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I need to develop a small CMS using PHP, and right now I'm trying to figure out the structure.

The CMS will be generated using a set of functions. Things like database functions, caching thingies, internationalization and stuff like this.

I was thinking to do it like this:

  • make the functions non-static methods part of a big "site" class; that way I could run multiple instances of that class. Not sure I would need to do that though..

  • or split the functions into separate classes with static methods

The main problem here is that the CMS should be able to manage multiple small sites, not just one. So either I make all methods static and add a "site switch" function, or make them normal objects which I instantiate based on the site which I want to manage

Which of these would be the best option?

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Never make a monolithic "all in one" class. It's bad practice for various reasons. Have a look at this question of mine for more regarding the implementation of classes. –  Bojangles Mar 5 '12 at 1:09
Is it a brand new project? If so, why do not use some kind of MVC framework, the most of them works just well as you before mentioned in your question. –  B4NZ41 Mar 5 '12 at 1:13
"Which of these would be the best option?" is difficult to answer without a full-blown discussion of software engineering. However, I'd say this: often, static is evil. Here's a PHP-based explanation of why and here's another with a terrific metaphor that isn't targeted towards PHP development. I would strongly recommend avoiding static in favor of dependency injection. If you want to upgrade yourself, work through it on your own. If not, try a framework. –  rdlowrey Mar 5 '12 at 2:01

2 Answers 2

up vote 1 down vote accepted

I'd definitely suggest using static classes for this job. Going this route will create a pseudo namespace for all of your functions so you don't have to worry about conflicting function names, etc, and it also prevents you from having to pass around an instance of your helper class just to call one of your helper functions.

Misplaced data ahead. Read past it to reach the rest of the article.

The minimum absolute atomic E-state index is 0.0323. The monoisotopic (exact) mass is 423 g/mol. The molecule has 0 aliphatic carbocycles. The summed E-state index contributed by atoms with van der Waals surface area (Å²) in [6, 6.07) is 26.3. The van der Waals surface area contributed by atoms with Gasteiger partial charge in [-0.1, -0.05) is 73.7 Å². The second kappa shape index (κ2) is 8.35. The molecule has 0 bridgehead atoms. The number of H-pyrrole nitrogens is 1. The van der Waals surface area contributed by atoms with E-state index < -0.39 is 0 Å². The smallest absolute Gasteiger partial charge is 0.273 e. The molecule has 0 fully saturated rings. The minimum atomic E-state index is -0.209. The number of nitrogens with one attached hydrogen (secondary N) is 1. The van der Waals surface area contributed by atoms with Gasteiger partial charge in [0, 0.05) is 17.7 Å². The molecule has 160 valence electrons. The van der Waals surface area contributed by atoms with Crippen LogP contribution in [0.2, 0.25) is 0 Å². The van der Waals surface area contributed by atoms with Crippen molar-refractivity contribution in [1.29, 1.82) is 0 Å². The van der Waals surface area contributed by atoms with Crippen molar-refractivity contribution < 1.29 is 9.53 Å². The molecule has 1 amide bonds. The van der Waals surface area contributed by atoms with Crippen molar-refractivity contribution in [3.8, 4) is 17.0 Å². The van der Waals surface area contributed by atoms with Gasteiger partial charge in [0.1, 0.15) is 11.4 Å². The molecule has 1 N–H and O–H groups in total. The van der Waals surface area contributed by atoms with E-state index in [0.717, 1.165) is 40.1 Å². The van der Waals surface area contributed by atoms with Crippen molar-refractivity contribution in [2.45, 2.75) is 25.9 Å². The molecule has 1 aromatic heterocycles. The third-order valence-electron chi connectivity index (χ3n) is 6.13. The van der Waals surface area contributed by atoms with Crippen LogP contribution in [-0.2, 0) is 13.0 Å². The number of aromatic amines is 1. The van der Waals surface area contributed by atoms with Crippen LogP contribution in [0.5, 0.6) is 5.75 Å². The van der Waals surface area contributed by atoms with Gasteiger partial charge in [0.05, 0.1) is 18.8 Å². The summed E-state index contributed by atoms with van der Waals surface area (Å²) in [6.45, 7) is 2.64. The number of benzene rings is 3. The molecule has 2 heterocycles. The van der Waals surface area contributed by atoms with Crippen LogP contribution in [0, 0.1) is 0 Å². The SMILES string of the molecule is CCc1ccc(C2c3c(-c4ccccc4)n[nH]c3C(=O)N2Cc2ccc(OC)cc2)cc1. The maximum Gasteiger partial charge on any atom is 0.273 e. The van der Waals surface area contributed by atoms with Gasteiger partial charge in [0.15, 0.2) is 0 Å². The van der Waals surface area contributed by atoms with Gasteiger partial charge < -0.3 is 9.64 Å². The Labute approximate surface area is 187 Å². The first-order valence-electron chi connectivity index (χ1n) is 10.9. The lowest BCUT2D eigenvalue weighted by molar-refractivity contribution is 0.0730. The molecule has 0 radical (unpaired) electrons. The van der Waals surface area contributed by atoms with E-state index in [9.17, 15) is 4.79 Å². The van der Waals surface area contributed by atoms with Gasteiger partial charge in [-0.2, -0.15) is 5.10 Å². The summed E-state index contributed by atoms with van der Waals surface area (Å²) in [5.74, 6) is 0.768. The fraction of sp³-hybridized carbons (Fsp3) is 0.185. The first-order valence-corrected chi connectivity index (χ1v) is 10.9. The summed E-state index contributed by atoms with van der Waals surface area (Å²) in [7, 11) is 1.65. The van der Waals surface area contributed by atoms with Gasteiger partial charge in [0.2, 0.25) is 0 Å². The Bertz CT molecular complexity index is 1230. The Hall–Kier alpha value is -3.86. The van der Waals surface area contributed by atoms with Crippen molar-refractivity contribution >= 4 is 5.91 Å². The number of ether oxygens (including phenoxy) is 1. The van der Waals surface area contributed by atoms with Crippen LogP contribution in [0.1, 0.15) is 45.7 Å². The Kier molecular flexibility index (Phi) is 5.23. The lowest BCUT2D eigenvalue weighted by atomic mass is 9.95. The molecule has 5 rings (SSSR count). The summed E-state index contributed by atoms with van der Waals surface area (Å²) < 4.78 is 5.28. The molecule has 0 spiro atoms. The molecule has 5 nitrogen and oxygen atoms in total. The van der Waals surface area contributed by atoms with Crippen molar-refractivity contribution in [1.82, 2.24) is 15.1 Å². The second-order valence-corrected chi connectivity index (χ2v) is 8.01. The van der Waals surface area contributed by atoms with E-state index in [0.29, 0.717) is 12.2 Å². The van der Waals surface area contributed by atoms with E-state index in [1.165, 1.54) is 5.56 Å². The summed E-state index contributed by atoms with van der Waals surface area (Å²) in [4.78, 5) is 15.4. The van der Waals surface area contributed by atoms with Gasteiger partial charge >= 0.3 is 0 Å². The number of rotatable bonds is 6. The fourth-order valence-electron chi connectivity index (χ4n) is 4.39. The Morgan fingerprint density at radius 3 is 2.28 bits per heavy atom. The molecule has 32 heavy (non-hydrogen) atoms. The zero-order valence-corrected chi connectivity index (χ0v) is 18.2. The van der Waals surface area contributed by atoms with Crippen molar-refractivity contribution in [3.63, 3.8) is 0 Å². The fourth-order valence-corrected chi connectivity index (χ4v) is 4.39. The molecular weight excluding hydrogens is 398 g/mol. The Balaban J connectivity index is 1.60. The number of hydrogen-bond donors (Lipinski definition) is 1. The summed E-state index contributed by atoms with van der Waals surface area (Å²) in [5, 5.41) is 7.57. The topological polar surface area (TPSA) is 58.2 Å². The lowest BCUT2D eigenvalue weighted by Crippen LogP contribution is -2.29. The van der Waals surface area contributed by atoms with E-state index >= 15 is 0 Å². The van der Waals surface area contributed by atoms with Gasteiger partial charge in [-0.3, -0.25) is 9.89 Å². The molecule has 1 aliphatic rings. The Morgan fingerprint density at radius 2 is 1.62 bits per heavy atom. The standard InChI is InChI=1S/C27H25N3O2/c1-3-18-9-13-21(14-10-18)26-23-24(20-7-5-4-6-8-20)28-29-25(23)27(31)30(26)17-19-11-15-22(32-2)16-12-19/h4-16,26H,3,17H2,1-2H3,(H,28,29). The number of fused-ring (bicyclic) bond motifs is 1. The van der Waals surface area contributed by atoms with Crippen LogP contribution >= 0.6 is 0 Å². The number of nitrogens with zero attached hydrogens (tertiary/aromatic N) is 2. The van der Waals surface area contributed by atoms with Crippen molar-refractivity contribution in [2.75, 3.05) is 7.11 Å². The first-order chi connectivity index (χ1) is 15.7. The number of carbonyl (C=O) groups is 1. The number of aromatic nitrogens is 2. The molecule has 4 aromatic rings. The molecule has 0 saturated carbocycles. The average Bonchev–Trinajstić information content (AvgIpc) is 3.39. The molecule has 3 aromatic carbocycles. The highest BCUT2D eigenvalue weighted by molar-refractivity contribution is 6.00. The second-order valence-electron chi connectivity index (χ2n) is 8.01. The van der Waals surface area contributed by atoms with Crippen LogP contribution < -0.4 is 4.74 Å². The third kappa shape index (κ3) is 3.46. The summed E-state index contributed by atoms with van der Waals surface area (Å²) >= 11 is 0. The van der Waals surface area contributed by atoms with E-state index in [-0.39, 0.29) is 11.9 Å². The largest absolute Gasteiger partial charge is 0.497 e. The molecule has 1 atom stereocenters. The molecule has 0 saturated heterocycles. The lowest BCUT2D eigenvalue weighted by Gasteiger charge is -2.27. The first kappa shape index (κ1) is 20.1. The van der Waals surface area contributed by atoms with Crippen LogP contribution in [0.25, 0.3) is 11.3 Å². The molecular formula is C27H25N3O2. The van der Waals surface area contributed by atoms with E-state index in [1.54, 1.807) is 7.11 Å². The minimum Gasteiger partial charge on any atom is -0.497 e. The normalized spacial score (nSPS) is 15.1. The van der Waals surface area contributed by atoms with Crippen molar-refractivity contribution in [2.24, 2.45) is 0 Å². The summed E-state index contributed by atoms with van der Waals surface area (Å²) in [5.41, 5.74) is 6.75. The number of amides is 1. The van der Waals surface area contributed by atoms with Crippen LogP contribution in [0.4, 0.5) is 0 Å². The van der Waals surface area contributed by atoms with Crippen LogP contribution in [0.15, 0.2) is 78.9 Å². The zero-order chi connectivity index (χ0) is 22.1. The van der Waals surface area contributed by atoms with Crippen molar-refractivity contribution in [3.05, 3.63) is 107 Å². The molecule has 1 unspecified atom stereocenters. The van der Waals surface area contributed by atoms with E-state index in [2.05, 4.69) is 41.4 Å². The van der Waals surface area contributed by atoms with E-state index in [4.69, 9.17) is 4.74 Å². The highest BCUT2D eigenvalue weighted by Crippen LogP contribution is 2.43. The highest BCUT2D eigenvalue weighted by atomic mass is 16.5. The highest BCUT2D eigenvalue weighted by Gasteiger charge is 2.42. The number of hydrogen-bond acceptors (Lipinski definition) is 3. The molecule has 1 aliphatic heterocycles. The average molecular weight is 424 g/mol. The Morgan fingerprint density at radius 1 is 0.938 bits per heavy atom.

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Static methods are generally bad practice. They introduce a lot of potential issues.

1) They introduce hidden dependencies. Code which arbitrarily calls foo::bar() has a dependency on foo and cannot run without foo being defined. The object using foo::bar() will construct correctly but won't be usable if foo is not defined.

2) Statics are globals. Global state is very bad, anything can change the code and its state is unknown. You sacrifice the power and control achieved by OOP encapsulation by using static methods.

3) It's impossible to substitute the functions for a different version

4) It makes unit testing impossible.

For more detailed information and code examples, see this article and this article

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This should be the accepted answer. –  PeeHaa Aug 19 '12 at 21:57
Since foo::bar() is a global state, and its almost as foo_bar()...Then its impossible to avoid global state? Take for example built-in procedural functions - array_push(), array_rand() etc. So if I use array_push() somewhere in a method, then it introduces global state too? –  bad_boy Jul 23 '13 at 22:29
Those are technically static leaf methods, which are addressed by Misko Hevery in the second link: "a static leaf method is a slippery slope which is waiting to grow and become a problem. Static methods are procedural! ... And as far as Math.abs(-5) goes, ... I really want to write -5.abs()". Inbuilt functions are less problematic because they cannot change over time and they don't suffer the issue of hidden dependencies (they will always be available) although they're all impossible to substitute during testing-you must test the static method along with the method you are trying to test. –  Tom B Jul 24 '13 at 22:54

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